Two Poems

Poetry / Susan Rich

:: Salt Crystals in Cape Town ::

Always it was the men involved in such minutia— 
which prayer to recite first: table salt or kosher, 
while the women chopped carrots for the cholent, 
added tomato paste and kidney beans that would begin 
to simmer and flake before sundown— 
indestructible slop dating back to the second temple. 
In Cape Town I met my only orthodox boyfriend  
whose lovemaking leaned towards devout. Please your woman  
in bed on the Sabbath, the Torah reads—my favorite  
part of the teaching—a religious obligation to pleasure  
the woman solely for pleasure’s sake, Exodus 21:10. 
Regularly, if he is a husband of means, or once a month 
for camel drivers and long-haul truckers. We made love 
under orange scented trees and above mountain tops. 
We salted our lips with each other’s sweat, and still 
he hid his grapes fermenting in their improvised machine.  
The dozen wine bottles uncorked and sequestered 
in the hall closet among suit jackets and ties  
because I wrote on Saturdays, flicked light switches, 
loved shrimp. My body would remake his wine  
into something impure. So many rituals, so little time— 
prayers for a healthy shit, another one for the car keys before 
they magically reappear. When my mother died, we covered  
the mirrors, thought to tear our clothes. No easy listening,  
no rock & roll, no show tunes for a year he ordered. 
But listening to the Red Sox on the radio? Allowed.  
I wonder if God cares for team sports or salt crystals—if  
a woman’s pleasure in the Scriptures is a directive slipped  
in from some lost holy book? Is there a verse there for fair  
wages? Equitable lives? When the orthodox scholar left 
me he said he said he wanted to make love to everyone 
else. His own kabbalistic interpretation of tikkun olam. 
He assured me it was kosher because Jewish women  
aren’t allowed to create law. Is there a prayer to tell  
ex-lovers to fuck off? A prayer to regain belief  
in orange groves—for transforming what we are told? 




:: Kerchiefs of Yellow Linen ::

     During World War II, 91–95% of Lithuania’s Jewish population were killed—  
     the highest casualty rate of Jews in any nation in the Holocaust.
Somewhere in Lithuania, my grandmother’s  
sisters, parents, cousins, aunties, in-laws, and everyone else  
die during the Holocaust and before that, in pogroms. 
I wonder if the women tracked the soldiers’ path 
from the hills, watched them with binoculars as they 
frog-marched through fields of pomegranate and rye.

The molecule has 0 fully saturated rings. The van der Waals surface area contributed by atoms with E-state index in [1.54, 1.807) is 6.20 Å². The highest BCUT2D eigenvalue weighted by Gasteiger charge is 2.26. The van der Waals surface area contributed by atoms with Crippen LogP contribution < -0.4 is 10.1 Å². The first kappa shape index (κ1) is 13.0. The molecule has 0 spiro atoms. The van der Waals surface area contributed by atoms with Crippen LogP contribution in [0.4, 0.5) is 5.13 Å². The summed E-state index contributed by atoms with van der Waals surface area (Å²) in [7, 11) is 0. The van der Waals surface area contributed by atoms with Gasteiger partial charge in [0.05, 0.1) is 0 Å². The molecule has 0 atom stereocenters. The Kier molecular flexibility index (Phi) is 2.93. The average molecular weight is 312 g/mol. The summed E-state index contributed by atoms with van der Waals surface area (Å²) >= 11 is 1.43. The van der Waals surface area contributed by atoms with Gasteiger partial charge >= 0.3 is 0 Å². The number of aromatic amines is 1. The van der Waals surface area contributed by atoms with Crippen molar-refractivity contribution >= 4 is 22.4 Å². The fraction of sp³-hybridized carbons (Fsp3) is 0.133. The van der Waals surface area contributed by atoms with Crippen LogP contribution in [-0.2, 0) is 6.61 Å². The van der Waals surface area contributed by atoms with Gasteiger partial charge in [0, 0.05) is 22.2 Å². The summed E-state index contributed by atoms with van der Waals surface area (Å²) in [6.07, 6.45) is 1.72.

Did the women foretell danger, the cold wave  
cresting on the edge of their skin, their skin 
intuiting door to door searches, ditches, death? 
Scientists say our bodies remember  
trauma like footsteps from one generation 
into another. The pathogen of the physical  
fear planted in infancy 
that festers and expands—not like wild mint 
but more like a grove of stinging nettles  
that surrounds my sleep. The house 
where I grew up—I’m there alone and then 
—you’d think they were delivering flowers  
the hard knock, followed by the doorbell,  
such politeness—until the door breaks open— 
and I exile myself from myself— 
watch as the militia takes over, helmets  
to boots readied for an ever-present war.  
Recently, the scenario reconfigured 
with tech execs and hedge fund  
entrepreneurs with slick hair.  
The men drone on: foreclosures and stock ops.                               
Do they occupy my body, my land?  
I wake on high alert 
bathed in the breath of terror, 
a haunting that thrives across  
continents, and further. 
What happened to my women— 
the Jews of Lithuania— 
raped, taken, tossed  
into the deep unknowing  
until perhaps now— 
when maybe if I learn to listen, they’ll speak. 




From the writer

:: Account ::

For many years I avoid­ed writ­ing about fam­i­ly— not because it seemed too dif­fi­cult, but because it seemed too ordi­nary to me. I grew up at the far edge of the post-Holo­caust gen­er­a­tion with rel­a­tives who had hid­den in garbage cans to sur­vive and escaped rape by being ban­daged to pass as lep­ers. The old-coun­try sto­ries always end­ed with the same piece of implied advice: Don’t trust any­one that isn’t Jew­ish. I reject­ed this whole­heart­ed­ly and spent sev­er­al years in Niger, West Africa, per­haps the only Jew­ish per­son in the coun­try. (At least I nev­er met anoth­er.) There­fore, it was a strange sur­prise to me when, a cou­ple of years ago, I wrote a poem where my Jew­ish­ness took front and cen­ter. Since then, more poems of oth­er­ness, pogroms, Holo­caust sur­vivors, and racism have appeared. My per­spec­tive, I believe, is more irrev­er­ent and sur­re­al than what one thinks of when they think of Jew­ish poet­ry, if they think of it at all. These poems are irrev­er­ent, sur­re­al, and most def­i­nite­ly in the lin­eage of Jew­ish writ­ing. There is no one way to be Jew­ish just as there is no one way to be a poet. 


Susan Rich is an award win­ning poet, edi­tor and essay­ist. She is the author of four poet­ry col­lec­tions, includ­ing, most recent­ly, Cloud Phar­ma­cy (White Pine Press, 2014) and The Alchemist’s Kitchen (White Pine Press, 2010), and co-edi­tor of the anthol­o­gy The Strangest of The­atres, pub­lished by the Poet­ry Foun­da­tion. Rich has received awards from PEN USA and the Ful­bright Foun­da­tion. Recent poems have appeared in the Har­vard Review, New Eng­land Review, Poet­ry Ire­land, and World Lit­er­a­ture Today. Her 5th col­lec­tion, Gallery of Post­cards and Maps: New and Col­lect­ed Poems is forth­com­ing from Salmon Poet­ry, Ire­land, in 2022; Blue Atlas is forth­com­ing from Red Hen Press, 2024. Susan is on fac­ul­ty at High­line Col­lege out­side of Seat­tle, WA